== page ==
Document Detail


Irradiation as a method for decontaminating food. A review.
MedLine Citation:
PMID:  9851599     Owner:  NLM     Status:  MEDLINE    
Abstract/OtherAbstract:
Despite substantial efforts in avoidance of contamination, an upward trend in the number of outbreaks of foodborne illnesses caused by nonsporeforming pathogenic bacteria are reported in many countries. Good hygienic practices can reduce the level of contamination but the most important pathogens cannot presently be eliminated from most farms nor is it possible to eliminate them by primary processing, particularly from those foods which are sold raw. Several decontamination methods exist but the most versatile treatment among them is the processing with ionizing radiation. Decontamination of food by ionizing radiation is a safe, efficient, environmentally clean and energy efficient process. Irradiation is particularly valuable as an endproduct decontamination procedure. Radiation treatment at doses of 2-7 kGy--depending on condition of irradiation and the food--can effectively eliminate potentially pathogenic nonsporeforming bacteria including both long-time recognized pathogens such as Salmonella and Staphylococcus aureus as well as emerging or "new" pathogens such as Campylobacter, Listeria monocytogenes or Escherichia coli O157:H7 from suspected food products without affecting sensory, nutritional and technical qualities. Candidates of radiation decontamination are mainly poultry and red meat, egg products, and fishery products. It is a unique feature of radiation decontamination that it can also be performed when the food is in a frozen state. With today's demand for high-quality convenience foods, irradiation in combination with other processes holds a promise for enhancing the safety of many minimally processed foods. Radiation decontamination of dry ingredients, herbs and enzyme preparations with doses of 3-10 kGy proved to be a viable alternative to fumigation with microbicidal gases. Radiation treatment at doses of 0.15-0.7 kGy under specific conditions appears to be feasible also for control of many foodborne parasites, thereby making infested foods safe for human consumption. Microorganisms surviving low- and medium-dose radiation treatment are more sensitive to environmental stresses or subsequent food processing treatments than the microflora of unirradiated products. Radiation treatment is an emerging technology in an increasing number of countries and more-and-more clearances on radiation decontaminated foods are issued or expected to be granted in the near future.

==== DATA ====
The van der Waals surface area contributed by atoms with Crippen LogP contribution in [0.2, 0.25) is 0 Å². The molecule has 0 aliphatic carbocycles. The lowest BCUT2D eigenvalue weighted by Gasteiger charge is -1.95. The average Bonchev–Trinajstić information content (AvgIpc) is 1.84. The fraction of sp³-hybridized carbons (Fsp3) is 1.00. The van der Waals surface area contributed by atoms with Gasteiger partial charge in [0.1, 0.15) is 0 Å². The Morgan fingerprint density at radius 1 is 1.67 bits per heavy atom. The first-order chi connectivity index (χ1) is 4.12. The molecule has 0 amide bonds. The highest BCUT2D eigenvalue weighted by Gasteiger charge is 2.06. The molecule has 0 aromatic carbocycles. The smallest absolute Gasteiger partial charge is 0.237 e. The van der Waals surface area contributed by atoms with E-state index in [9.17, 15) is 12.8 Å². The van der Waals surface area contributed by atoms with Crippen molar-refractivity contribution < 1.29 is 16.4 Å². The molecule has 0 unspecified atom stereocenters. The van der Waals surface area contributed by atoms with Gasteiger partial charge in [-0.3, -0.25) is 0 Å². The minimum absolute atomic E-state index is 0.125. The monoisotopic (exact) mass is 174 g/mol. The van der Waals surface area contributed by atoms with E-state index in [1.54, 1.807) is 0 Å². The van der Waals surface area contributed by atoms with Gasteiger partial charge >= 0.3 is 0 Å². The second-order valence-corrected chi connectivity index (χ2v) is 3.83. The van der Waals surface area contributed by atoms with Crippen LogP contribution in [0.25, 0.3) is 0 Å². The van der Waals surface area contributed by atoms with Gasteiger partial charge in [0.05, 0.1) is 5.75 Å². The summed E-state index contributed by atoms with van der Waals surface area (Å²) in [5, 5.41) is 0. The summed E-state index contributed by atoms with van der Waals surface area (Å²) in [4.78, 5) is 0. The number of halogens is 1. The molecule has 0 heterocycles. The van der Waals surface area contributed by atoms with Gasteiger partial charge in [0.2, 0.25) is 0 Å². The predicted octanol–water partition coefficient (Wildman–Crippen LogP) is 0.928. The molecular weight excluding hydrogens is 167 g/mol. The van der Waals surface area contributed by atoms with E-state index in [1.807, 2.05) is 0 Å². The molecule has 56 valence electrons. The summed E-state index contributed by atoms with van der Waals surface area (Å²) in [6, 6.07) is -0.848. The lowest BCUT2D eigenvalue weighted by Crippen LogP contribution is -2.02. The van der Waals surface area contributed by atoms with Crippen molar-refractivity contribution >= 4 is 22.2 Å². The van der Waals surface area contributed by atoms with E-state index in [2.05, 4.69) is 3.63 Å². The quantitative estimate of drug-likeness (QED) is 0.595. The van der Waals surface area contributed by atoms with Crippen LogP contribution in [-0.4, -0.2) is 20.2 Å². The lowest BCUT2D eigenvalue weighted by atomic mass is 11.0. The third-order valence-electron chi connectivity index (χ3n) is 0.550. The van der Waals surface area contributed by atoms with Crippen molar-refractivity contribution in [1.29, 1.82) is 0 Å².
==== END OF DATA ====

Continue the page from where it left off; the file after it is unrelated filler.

Authors:
J Farkas
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Publication Detail:
Type:  Journal Article; Review    
Journal Detail:
Title:  International journal of food microbiology     Volume:  44     ISSN:  0168-1605     ISO Abbreviation:  Int. J. Food Microbiol.     Publication Date:  1998 Nov 
Date Detail:
Created Date:  1999-01-12     Completed Date:  1999-01-12     Revised Date:  2009-11-19    
Medline Journal Info:
Nlm Unique ID:  8412849     Medline TA:  Int J Food Microbiol     Country:  NETHERLANDS    
Other Details:
Languages:  eng     Pagination:  189-204     Citation Subset:  IM    
Affiliation:
Department of Refrigeration and Livestock Products Technology, University of Horticulture and Food Industry, Budapest, Hungary.
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MeSH Terms
Descriptor/Qualifier:
Animals
Cattle
Disinfection / methods*
Eggs / microbiology,  radiation effects
Food Irradiation / legislation & jurisprudence,  methods*,  standards
Food-Processing Industry / standards*
Foodborne Diseases / prevention & control*
Frozen Foods / microbiology,  radiation effects
Meat / microbiology,  parasitology,  radiation effects
Poultry Products / microbiology,  radiation effects
Seafood / microbiology,  radiation effects
Spices / microbiology,  radiation effects

From MEDLINE®/PubMed®, a database of the U.S. National Library of Medicine


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